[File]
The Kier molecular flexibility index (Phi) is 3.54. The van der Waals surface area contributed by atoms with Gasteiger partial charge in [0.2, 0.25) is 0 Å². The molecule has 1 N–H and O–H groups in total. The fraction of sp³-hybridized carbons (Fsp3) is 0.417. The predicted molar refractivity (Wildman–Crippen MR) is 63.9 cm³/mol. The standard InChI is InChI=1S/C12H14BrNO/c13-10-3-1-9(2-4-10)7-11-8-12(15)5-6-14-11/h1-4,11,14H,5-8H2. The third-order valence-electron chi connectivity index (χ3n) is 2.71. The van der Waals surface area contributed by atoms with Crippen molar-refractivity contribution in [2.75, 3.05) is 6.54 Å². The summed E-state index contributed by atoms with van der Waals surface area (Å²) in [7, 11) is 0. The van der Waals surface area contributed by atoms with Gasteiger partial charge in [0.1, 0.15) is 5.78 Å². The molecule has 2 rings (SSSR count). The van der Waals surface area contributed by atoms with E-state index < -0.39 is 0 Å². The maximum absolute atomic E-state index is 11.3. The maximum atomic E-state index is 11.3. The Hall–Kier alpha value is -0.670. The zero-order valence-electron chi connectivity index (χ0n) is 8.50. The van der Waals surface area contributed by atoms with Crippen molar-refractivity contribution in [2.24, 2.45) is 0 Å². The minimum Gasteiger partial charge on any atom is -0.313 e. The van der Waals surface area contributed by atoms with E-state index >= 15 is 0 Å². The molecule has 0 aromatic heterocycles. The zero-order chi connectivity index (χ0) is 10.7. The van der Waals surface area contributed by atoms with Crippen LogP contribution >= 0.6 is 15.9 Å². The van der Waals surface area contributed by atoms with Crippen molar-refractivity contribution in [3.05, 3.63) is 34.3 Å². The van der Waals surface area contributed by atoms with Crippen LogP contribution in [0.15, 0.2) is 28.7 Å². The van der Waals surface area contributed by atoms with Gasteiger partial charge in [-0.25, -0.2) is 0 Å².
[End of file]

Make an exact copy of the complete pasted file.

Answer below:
The Kier molecular flexibility index (Phi) is 3.54. The van der Waals surface area contributed by atoms with Gasteiger partial charge in [0.2, 0.25) is 0 Å². The molecule has 1 N–H and O–H groups in total. The fraction of sp³-hybridized carbons (Fsp3) is 0.417. The predicted molar refractivity (Wildman–Crippen MR) is 63.9 cm³/mol. The standard InChI is InChI=1S/C12H14BrNO/c13-10-3-1-9(2-4-10)7-11-8-12(15)5-6-14-11/h1-4,11,14H,5-8H2. The third-order valence-electron chi connectivity index (χ3n) is 2.71. The van der Waals surface area contributed by atoms with Crippen molar-refractivity contribution in [2.75, 3.05) is 6.54 Å². The summed E-state index contributed by atoms with van der Waals surface area (Å²) in [7, 11) is 0. The van der Waals surface area contributed by atoms with Gasteiger partial charge in [0.1, 0.15) is 5.78 Å². The molecule has 2 rings (SSSR count). The van der Waals surface area contributed by atoms with E-state index < -0.39 is 0 Å². The maximum absolute atomic E-state index is 11.3. The maximum atomic E-state index is 11.3. The Hall–Kier alpha value is -0.670. The zero-order valence-electron chi connectivity index (χ0n) is 8.50. The van der Waals surface area contributed by atoms with Crippen molar-refractivity contribution in [2.24, 2.45) is 0 Å². The minimum Gasteiger partial charge on any atom is -0.313 e. The van der Waals surface area contributed by atoms with E-state index >= 15 is 0 Å². The molecule has 0 aromatic heterocycles. The zero-order chi connectivity index (χ0) is 10.7. The van der Waals surface area contributed by atoms with Crippen LogP contribution >= 0.6 is 15.9 Å². The van der Waals surface area contributed by atoms with Crippen molar-refractivity contribution in [3.05, 3.63) is 34.3 Å². The van der Waals surface area contributed by atoms with Crippen LogP contribution in [0.15, 0.2) is 28.7 Å². The van der Waals surface area contributed by atoms with Gasteiger partial charge in [-0.25, -0.2) is 0 Å².